June Jordan Quotes

... the victim accommodates to power. The victim doesn't want anymore [sic] trouble.
June Jordan (b. 1936), African American poet, essayist, and social critic. On Call, ch. 4 (1985). Written in 1982.
If we lived in a democratic state our language would have to hurtle, fly, curse, and sing, in all the common American names, all the undeniable and representative and participating voices of everybody here.
June Jordan (b. 1936), African American poet and social critic. On Call, ch. 4 (1985). Written in 1982, on schools' and other social institutions' insistence upon "standard English."
We are the wrong people of the wrong skin in the wrong continent and what in the hell is everybody being reasonable about?
June Jordan (b. 1939), U.S. poet, civil rights activist. Passion.
I am a feminist, and what that means to me is much the same as the meaning of the fact that I am Black: it means that I must undertake to love myself and to respect myself as though my very life depends upon self-love and self-respect.
June Jordan (b. 1939), U.S. poet, civil rights activist. Address, 1978, to the Black Writers' Conference, Howard University. "Where Is the Love?" Moving Towards Home: Political Essays (1989).
In America, the traditional routes to black identity have hardly been normal. Suicide (disappearance by imitation, or willed extinction), violence (hysterical religiosity, crime, armed revolt), and exemplary moral courage; none of these is normal.
June Jordan (b. 1939), U.S. poet, civil rights activist. repr. In Moving Towards Home: Political Essays (1989). Black Studies: Bringing Back the Person, Evergreen Review (Oct. 1969).
Body and soul, Black America reveals the extreme questions of contemporary life, questions of freedom and identity: How can I be who I am?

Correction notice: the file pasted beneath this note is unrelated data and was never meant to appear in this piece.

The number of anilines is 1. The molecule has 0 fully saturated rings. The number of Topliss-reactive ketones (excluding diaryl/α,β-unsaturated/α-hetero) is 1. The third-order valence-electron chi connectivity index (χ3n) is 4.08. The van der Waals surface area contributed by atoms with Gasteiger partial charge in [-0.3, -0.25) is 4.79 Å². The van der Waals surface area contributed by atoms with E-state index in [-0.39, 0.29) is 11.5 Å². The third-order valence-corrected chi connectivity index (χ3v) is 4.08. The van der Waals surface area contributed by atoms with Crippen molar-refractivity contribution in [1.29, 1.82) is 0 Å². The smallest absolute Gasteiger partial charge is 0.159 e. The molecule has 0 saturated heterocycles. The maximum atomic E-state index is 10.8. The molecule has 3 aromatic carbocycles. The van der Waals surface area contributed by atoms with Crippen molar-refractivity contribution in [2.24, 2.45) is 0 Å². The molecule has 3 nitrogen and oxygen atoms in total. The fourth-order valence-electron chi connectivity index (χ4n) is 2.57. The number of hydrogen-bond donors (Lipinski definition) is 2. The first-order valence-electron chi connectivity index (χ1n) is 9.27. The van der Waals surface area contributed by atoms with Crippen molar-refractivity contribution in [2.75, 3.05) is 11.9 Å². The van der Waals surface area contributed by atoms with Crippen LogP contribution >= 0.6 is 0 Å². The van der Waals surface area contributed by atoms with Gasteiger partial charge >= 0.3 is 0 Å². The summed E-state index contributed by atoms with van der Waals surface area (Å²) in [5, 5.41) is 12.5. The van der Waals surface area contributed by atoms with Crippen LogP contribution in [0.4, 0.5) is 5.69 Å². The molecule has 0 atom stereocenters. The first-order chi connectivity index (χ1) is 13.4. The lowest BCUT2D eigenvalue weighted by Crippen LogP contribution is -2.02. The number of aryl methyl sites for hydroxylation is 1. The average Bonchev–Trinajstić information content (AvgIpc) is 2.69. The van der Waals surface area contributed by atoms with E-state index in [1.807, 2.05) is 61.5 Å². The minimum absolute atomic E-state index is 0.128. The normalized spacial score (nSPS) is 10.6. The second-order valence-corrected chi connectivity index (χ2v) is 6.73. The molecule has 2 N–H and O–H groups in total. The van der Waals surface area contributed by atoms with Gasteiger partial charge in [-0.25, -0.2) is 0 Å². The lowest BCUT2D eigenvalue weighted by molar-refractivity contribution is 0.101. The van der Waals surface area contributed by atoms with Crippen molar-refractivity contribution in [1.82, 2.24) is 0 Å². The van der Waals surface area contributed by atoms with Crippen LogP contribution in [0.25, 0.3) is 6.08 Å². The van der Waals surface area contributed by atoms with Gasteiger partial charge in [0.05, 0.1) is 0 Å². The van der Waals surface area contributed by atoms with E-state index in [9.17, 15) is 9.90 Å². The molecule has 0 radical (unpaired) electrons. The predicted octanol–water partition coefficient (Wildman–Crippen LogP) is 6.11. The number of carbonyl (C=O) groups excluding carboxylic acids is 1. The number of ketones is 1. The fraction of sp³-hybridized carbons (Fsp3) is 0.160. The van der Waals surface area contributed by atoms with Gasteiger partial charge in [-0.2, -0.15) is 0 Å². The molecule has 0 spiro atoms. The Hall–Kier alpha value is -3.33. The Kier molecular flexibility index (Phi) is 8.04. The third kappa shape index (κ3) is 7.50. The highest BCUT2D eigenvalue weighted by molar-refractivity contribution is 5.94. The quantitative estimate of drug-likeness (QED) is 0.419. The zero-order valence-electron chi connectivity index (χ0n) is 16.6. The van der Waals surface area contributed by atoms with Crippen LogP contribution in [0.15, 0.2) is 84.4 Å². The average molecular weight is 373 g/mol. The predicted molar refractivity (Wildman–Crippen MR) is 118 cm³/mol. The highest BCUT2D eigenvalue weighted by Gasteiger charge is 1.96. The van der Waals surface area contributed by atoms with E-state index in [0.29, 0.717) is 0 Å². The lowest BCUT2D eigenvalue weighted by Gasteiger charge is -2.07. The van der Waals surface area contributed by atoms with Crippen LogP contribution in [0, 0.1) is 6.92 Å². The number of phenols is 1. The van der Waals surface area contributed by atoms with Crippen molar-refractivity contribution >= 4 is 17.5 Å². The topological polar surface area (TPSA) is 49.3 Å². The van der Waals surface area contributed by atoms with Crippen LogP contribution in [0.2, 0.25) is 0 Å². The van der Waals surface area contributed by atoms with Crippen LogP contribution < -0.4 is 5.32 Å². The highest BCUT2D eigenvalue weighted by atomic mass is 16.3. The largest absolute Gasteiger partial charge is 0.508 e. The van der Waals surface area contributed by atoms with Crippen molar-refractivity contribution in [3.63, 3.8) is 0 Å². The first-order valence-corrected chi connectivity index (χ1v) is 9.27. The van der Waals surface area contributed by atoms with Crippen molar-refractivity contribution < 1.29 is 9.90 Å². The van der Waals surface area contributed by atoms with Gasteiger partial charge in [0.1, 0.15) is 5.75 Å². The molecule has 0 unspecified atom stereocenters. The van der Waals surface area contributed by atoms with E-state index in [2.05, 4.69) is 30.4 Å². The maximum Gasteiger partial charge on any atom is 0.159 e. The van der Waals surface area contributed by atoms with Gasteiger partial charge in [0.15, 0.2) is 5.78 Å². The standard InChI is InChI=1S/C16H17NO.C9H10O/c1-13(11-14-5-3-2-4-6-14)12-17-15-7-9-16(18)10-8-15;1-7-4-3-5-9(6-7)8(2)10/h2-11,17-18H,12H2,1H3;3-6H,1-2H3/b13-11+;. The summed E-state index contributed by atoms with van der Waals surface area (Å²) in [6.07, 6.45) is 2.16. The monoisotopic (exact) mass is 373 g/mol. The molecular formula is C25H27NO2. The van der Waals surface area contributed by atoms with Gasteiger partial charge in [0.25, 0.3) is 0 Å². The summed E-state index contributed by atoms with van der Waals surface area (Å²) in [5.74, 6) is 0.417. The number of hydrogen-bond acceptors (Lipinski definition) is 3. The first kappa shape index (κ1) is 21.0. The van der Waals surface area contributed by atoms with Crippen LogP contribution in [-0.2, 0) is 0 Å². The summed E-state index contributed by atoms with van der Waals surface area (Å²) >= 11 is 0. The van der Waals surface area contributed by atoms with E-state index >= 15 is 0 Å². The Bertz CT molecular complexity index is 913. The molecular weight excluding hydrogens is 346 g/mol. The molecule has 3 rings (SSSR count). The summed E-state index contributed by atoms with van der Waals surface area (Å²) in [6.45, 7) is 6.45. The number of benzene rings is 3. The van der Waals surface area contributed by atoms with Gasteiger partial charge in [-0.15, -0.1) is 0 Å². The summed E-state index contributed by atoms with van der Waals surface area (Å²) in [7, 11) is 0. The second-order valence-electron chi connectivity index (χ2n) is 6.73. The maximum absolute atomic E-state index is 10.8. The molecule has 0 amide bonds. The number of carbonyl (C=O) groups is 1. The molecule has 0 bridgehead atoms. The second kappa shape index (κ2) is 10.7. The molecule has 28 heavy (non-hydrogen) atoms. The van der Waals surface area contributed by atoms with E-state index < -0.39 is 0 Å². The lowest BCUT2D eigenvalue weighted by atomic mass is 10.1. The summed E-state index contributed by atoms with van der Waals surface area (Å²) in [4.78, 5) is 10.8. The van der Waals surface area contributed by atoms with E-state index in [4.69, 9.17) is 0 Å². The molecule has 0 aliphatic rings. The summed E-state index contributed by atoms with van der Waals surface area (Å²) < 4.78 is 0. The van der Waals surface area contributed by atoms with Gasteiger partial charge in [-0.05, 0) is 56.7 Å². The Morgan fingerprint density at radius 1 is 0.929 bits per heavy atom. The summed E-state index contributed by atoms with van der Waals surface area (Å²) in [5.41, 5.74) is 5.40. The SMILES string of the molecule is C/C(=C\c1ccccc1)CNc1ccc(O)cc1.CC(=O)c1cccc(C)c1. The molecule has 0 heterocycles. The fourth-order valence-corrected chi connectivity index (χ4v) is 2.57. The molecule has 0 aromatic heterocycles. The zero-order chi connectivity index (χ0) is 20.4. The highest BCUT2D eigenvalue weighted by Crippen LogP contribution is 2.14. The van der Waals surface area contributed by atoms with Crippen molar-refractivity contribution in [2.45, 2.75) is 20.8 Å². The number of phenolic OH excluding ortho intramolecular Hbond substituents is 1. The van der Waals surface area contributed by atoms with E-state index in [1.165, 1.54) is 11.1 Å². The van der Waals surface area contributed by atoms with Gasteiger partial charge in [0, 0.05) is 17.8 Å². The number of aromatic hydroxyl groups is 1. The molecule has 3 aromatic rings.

June Jordan (b. 1939), U.S. poet, civil rights activist. essay originally published in Evergreen Review (New York, Oct. 1969). Black Studies: Bringing Back The Person, Moving Towards Home: Political Essays (1989).
The purpose of polite behavior is never virtuous. Deceit, surrender, and concealment: these are not virtues. The goal of the mannerly is comfort, per se.
June Jordan (b. 1939), U.S. poet, civil rights activist. repr. In Moving Towards Home: Political Essays (1989). "Civil Wars," (1981).
I can't think of a single supposedly Black issue that hasn't wasted the original Black target group and then spread like the measles to outlying white experience.
June Jordan (b. 1936), African American poet, essayist, and social critic. On Call, ch. 4 (1985). Written in 1982, with reference to such problems as drug abuse and unwed teenage pregnancy.
As a child I was taught that to tell the truth was often painful. As an adult I have learned that not to tell the truth is more painful, and that the fear of telling the truth—whatever the truth may be—that fear is the most painful sensation of a moral life.
June Jordan (b. 1936), U.S. poet, essayist, and social critic. On Call, ch. 10 (1985). Written in 1984.
Like a lot of Black women, I have always had to invent the power my freedom requires ...
June Jordan (b. 1936), African American poet and social critic. On Call, ch. 9 (1985). Written in 1984.